five paths (panca-marga, lam nga): In the Mahayana tradition these are held to be
1) the path of accumulation (sambhara-marga), which emphasizes purifying one’s obscurations and accumulating merit;
2) the path of junction or application (preparation or prayoga-marga), in which one develops profound understanding of the four noble truths and cuts the root to the desire realm;
3) the path of insight or seeing (darsana-marga) where one develops greater insight and enters the first bodhisattva level;
4) the path of cultivation or meditation (bhavana-marga), in which one cultivates insight in the second through tenth bodhisattva levels; and
5) the path of no further learning or fulfillment (asaiksa-marga), which is the complete attainment of Buddhahood.
Traditionally, these are the five stages that one goes through or paths taken to enlightenment, but are defined somewhat differently in the hinayana and vajrayana traditions. S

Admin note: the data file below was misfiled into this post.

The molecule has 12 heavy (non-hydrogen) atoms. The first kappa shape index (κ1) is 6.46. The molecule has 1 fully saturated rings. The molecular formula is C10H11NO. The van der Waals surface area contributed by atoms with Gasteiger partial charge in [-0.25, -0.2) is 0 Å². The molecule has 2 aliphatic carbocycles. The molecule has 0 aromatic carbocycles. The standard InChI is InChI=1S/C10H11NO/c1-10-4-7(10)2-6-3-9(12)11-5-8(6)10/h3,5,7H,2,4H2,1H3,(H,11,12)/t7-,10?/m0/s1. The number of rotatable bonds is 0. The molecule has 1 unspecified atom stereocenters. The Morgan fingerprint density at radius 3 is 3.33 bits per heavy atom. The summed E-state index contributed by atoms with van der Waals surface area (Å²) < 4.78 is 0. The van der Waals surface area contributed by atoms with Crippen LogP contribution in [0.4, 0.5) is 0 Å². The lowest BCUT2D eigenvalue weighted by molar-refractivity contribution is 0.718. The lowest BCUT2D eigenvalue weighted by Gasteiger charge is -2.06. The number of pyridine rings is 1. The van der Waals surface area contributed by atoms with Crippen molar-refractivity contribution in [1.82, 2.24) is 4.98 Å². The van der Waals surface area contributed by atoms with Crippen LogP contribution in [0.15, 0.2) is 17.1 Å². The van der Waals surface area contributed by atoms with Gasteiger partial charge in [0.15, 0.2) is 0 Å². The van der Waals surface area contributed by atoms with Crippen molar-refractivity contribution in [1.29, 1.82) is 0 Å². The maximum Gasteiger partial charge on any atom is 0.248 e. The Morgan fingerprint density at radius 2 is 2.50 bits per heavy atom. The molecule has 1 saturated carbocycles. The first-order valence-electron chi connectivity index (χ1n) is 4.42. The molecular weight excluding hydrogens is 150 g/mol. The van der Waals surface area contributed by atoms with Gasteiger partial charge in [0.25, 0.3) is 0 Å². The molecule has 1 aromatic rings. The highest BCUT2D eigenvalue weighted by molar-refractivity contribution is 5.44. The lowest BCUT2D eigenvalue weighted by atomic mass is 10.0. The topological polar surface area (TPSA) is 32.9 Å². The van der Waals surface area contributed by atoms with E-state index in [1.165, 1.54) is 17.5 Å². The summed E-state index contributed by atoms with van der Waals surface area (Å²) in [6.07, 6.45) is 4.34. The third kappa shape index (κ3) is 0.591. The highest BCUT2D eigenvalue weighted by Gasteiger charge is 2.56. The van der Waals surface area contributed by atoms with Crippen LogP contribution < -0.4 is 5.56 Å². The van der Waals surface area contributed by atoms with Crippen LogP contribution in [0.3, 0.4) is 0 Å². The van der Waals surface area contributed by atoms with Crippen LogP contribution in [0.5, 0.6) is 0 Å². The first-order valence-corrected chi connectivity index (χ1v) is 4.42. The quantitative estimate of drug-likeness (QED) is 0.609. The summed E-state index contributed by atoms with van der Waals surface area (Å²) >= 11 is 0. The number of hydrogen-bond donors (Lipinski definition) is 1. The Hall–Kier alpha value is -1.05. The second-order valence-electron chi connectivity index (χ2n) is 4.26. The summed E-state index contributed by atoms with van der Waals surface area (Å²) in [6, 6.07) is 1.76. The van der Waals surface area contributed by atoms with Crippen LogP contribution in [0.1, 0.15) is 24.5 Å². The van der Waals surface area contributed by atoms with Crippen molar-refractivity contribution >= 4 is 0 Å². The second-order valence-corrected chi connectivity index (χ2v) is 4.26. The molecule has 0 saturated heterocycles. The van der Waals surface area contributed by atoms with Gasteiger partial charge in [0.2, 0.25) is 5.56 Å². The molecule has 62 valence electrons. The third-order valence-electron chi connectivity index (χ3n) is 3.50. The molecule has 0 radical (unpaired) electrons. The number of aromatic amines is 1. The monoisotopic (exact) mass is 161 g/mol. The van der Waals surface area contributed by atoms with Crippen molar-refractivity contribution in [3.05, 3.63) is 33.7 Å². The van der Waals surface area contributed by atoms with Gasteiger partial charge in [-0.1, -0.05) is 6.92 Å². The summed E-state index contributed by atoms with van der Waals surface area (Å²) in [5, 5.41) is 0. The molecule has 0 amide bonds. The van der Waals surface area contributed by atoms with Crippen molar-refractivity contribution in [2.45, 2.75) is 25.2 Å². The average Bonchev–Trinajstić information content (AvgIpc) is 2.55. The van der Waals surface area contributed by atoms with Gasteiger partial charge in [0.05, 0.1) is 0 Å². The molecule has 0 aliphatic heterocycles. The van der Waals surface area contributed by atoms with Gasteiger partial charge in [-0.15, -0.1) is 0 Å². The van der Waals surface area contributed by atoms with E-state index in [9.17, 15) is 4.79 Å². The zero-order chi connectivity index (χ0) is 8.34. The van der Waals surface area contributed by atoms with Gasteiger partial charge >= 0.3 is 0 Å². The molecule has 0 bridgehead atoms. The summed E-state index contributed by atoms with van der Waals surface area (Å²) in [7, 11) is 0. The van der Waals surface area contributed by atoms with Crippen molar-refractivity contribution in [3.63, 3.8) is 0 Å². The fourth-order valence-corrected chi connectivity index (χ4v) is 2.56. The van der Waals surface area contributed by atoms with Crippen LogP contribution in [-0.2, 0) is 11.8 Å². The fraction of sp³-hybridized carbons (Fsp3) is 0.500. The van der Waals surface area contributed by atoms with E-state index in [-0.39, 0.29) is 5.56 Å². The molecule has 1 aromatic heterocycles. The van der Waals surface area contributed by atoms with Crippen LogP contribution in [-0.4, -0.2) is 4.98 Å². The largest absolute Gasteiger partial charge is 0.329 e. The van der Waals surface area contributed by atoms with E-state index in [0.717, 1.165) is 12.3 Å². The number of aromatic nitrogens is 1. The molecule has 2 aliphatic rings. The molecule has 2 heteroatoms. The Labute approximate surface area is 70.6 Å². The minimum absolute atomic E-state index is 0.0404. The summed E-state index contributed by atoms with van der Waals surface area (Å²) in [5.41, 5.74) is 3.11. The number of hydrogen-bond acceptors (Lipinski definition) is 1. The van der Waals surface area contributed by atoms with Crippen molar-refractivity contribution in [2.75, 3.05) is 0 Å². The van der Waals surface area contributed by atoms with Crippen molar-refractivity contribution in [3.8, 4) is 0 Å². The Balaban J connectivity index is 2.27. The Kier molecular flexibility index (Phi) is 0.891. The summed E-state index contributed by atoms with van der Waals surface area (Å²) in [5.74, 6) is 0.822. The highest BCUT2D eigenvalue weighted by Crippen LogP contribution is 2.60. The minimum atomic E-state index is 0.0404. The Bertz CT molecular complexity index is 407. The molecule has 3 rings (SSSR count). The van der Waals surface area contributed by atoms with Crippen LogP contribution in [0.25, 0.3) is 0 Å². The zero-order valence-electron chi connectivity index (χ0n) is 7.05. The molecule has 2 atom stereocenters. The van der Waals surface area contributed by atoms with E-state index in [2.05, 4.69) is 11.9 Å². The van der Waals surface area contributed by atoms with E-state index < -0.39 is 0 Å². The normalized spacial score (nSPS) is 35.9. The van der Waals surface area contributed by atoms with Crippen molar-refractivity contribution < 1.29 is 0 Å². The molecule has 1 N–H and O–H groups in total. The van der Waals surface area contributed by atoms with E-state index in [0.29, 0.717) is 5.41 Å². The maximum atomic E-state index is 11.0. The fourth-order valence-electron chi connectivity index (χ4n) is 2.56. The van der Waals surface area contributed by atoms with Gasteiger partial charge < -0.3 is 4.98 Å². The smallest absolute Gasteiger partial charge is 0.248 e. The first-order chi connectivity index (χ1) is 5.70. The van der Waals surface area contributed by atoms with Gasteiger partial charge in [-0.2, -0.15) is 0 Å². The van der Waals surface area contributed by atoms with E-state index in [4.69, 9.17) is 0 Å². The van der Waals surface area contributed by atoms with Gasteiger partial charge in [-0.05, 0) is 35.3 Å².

These five paths incorporate the entire spiritual journey, as described in the Mahayana, from its very beginnings with the taking of the bodhisattva vow and the generation of relative bodhichitta, up until its culmination at the stage of complete enlightenment.
It is said in the pith instructions that the path of accumulation is the stage of understanding, the path of joining is the stage of experience, and the path of seeing is the stage of realization.
The five realms or worlds into which living beings are born in accord with the law of causality. Their good or bad deeds in this life determine the realm of their rebirth. The five realms correspond to five of the Ten Worlds: the realms of hell, hungry spirits, animals, human beings, and heavenly beings. As such, they can also be interpreted as states or conditions of life. With the realm of asuras they constitute the six paths.